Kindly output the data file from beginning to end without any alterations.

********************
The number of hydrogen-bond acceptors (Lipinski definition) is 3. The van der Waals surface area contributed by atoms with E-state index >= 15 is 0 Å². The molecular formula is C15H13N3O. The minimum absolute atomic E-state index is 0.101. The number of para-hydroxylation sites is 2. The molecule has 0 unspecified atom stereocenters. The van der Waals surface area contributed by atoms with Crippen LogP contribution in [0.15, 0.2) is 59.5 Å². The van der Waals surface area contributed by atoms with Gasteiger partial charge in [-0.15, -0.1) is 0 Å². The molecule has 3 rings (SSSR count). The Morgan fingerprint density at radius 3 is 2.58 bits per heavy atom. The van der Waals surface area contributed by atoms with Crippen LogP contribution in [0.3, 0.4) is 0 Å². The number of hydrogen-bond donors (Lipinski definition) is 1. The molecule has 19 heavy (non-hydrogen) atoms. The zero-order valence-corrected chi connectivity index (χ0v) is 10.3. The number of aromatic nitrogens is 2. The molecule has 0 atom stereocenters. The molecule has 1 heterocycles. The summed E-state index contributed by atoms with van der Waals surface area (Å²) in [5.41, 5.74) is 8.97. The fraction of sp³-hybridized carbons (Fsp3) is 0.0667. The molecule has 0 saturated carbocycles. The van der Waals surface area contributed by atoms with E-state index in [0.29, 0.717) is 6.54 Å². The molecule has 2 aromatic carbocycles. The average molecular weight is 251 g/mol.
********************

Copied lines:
The number of hydrogen-bond acceptors (Lipinski definition) is 3. The van der Waals surface area contributed by atoms with E-state index >= 15 is 0 Å². The molecular formula is C15H13N3O. The minimum absolute atomic E-state index is 0.101. The number of para-hydroxylation sites is 2. The molecule has 0 unspecified atom stereocenters. The van der Waals surface area contributed by atoms with Crippen LogP contribution in [0.15, 0.2) is 59.5 Å². The van der Waals surface area contributed by atoms with Gasteiger partial charge in [-0.15, -0.1) is 0 Å². The molecule has 3 rings (SSSR count). The Morgan fingerprint density at radius 3 is 2.58 bits per heavy atom. The van der Waals surface area contributed by atoms with Crippen LogP contribution in [0.3, 0.4) is 0 Å². The number of hydrogen-bond donors (Lipinski definition) is 1. The molecule has 19 heavy (non-hydrogen) atoms. The zero-order valence-corrected chi connectivity index (χ0v) is 10.3. The number of aromatic nitrogens is 2. The molecule has 0 atom stereocenters. The molecule has 1 heterocycles. The summed E-state index contributed by atoms with van der Waals surface area (Å²) in [5.41, 5.74) is 8.97. The fraction of sp³-hybridized carbons (Fsp3) is 0.0667. The molecule has 0 saturated carbocycles. The van der Waals surface area contributed by atoms with E-state index in [0.29, 0.717) is 6.54 Å². The molecule has 2 aromatic carbocycles. The average molecular weight is 251 g/mol.